Done and Liked, Featured »

[22 Apr 2015 | Comments Off | 4,605 views]
pYIN v1.1 is released! After the launch a couple of weeks ago of the lovely Tony software for melody transcription we have now released the automatic pitch and note tracker pYIN as a Vamp plugin in its own right. It’s a slightly refined version with improved note tracking. Best to go to the project page, which explains everything, or directly to the downloads page with compiled binaries and source code downloads. Enjoy!

Conference Paper, Publication »

[2 Apr 2015 | Comments Off | 3,844 views]
http://schall-und-mauch.de/artificialmusicality/wp-content/uploads/2015/04/tony_screenshot_2015-03-31.png     Publication authored by M Mauch and C Cannam and R Bittner and G Fazekas and J Salamon and J Dai and J Bello and S Dixon.
We present Tony, a software tool for the interactive annotation of melodies from monophonic audio recordings, and evaluate its usability and the accuracy of its note extraction method. The scientific study of acoustic performances of melodies, whether sung or played, requires the accurate transcription of notes and pitches. To achieve the desired transcription accuracy for a particular application, researchers manually correct results obtained by automatic methods. Tony is an interactive tool directly aimed at making this correction task efficient. It provides (a) state-of-the art algorithms for pitch and note estimation, (b) visual and auditory feedback for easy error-spotting, (c) an intelligent graphical user i

Journal Paper, Publication »

[2 Apr 2015 | Comments Off | 2,252 views]
  Publication authored by Matthias Mauch and Robert M MacCallum and Mark Levy and Armand M Leroi. [Paper page at Royal Society Open Science] In modern societies, cultural change seems ceaseless. The flux of fashion is especially obvious for popular music. While much has been written about the origin and evolution of pop, most claims about its history are anecdotal rather than scientific in nature. To rectify this we investigate the US Billboard Hot 100 between 1960 and 2010. Using Music Information Retrieval (MIR) and text-mining tools we analyse the musical properties of ~17,000 recordings that appeared in the charts and demonstrate quantitative trends in their harmonic and timbral properties. We then use these properties to produce an audio-based classification of musical styles and study the evolution of musical div…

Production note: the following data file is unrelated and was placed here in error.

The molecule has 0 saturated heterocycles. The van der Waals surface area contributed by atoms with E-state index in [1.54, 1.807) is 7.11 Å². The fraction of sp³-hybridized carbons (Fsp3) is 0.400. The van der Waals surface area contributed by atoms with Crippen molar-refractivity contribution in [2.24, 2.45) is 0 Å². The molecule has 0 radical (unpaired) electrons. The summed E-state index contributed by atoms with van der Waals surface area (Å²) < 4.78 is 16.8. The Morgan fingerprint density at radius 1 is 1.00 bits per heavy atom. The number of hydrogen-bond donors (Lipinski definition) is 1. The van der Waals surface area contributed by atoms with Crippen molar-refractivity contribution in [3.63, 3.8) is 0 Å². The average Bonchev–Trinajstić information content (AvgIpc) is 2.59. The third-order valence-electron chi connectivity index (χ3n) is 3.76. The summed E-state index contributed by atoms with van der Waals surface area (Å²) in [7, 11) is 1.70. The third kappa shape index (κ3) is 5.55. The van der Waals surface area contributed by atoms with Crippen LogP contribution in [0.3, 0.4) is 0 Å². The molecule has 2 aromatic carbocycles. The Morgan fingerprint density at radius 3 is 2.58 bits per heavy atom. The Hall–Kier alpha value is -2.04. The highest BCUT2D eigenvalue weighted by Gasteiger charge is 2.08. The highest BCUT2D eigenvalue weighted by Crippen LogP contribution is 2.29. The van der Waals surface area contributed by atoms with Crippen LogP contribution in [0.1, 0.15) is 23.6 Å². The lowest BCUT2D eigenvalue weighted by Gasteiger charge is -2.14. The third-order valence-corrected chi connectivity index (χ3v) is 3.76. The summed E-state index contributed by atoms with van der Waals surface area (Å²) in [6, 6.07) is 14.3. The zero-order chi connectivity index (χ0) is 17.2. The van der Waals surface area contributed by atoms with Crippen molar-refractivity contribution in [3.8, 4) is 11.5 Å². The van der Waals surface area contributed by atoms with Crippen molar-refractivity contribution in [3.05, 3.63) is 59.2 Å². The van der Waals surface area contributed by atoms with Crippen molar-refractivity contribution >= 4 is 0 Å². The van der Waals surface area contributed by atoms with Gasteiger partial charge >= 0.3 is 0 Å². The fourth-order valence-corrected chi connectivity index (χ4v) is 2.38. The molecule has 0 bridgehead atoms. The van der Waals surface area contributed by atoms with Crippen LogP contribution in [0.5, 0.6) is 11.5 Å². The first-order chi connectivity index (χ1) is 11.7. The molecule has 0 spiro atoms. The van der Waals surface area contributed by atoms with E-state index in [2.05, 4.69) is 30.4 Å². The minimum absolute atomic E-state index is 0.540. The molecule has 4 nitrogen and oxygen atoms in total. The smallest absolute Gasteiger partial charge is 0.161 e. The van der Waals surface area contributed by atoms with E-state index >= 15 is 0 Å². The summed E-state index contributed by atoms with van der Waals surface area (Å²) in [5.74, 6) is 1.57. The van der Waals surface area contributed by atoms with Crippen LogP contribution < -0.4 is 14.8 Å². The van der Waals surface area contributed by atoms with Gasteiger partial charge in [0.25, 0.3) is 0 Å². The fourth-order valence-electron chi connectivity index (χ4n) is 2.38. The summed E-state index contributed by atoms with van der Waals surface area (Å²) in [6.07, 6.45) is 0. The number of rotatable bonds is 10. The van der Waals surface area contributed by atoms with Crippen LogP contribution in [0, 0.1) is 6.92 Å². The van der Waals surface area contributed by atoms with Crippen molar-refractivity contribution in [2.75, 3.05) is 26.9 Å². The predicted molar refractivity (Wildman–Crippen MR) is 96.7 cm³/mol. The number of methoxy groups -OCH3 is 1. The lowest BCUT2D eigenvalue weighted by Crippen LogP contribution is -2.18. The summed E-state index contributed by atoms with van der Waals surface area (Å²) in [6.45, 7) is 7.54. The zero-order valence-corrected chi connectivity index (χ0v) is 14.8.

The Pop Files »

[23 Mrz 2015 | Comments Off | 16,594 views]
Why not listen to Dancing Queen again? A masterpiece of pop, by one of the most prolific and successful songwriting partnerships the world has ever seen: Benny Andersson and Bjoern Ulvaeus from ABBA. Get your headphones out. So what is Dancing Queen about? It’s about getting nerdy boys onto the dance floor. How does it do that?
Firstly, very clever, suggestive lyrics, secondly an onslaught of never-ending, interlocking melody madness. Well, and yes, there’s some other bits going on as well. But let’s listen together first and then I’ll tell you more.


0:00 Straight in! Instantly recognisable piano [zoom], then into the intro with that instantly recognisable synth tune. Not any old borin…

Conference Paper, Publication »

[16 Feb 2015 | Comments Off | 2,118 views]
http://schall-und-mauch.de/artificialmusicality/wp-content/uploads/2015/02/notemodelling.png     Publication authored by Tian Cheng and Simon Dixon and Matthias Mauch. We investigate piano acoustics and compare the theoretical temporal decay of individual partials to recordings of real-world piano notes from the RWC Music Database. We first describe the theory behind double decay and beats, known phenomena caused by the interaction between strings and soundboard. Then we fit the decay of the first 30 partials to a standard linear model and two physically-motivated non-linear models that take into account the coupling of strings and soundboard. We show that the use of non-linear models provides a better fit to the data. We use these estimated decay rates to parameterise the characteristic decay response (decay rates along frequencies) of the piano under investigation. The results also show…

Conference Paper, Publication »

[16 Jan 2015 | Comments Off | 3,230 views]
http://cdn1.editmysite.com/uploads/3/2/1/8/32182799/background-images/1927180276.png     Publication authored by Rachel Bittner and Justin Salamon and Mike Tierney and Matthias Mauch and Chris Cannam and Juan Bello. We introduce MedleyDB: a dataset of annotated, royalty-free multitrack recordings. The dataset was primarily developed to support research on melody extraction, addressing important shortcomings of existing collections. For each song we provide melody f0 annotations as well as instrument activations for evaluating automatic instrument recognition. The dataset is also useful for research on tasks that require access to the individual tracks of a song such as source separation and automatic mixing. In this paper we provide a detailed description of MedleyDB, including curation, annotation, and musical content. To gain insight into the new challenges presented by the dataset, we run a set of experiments using a state-of…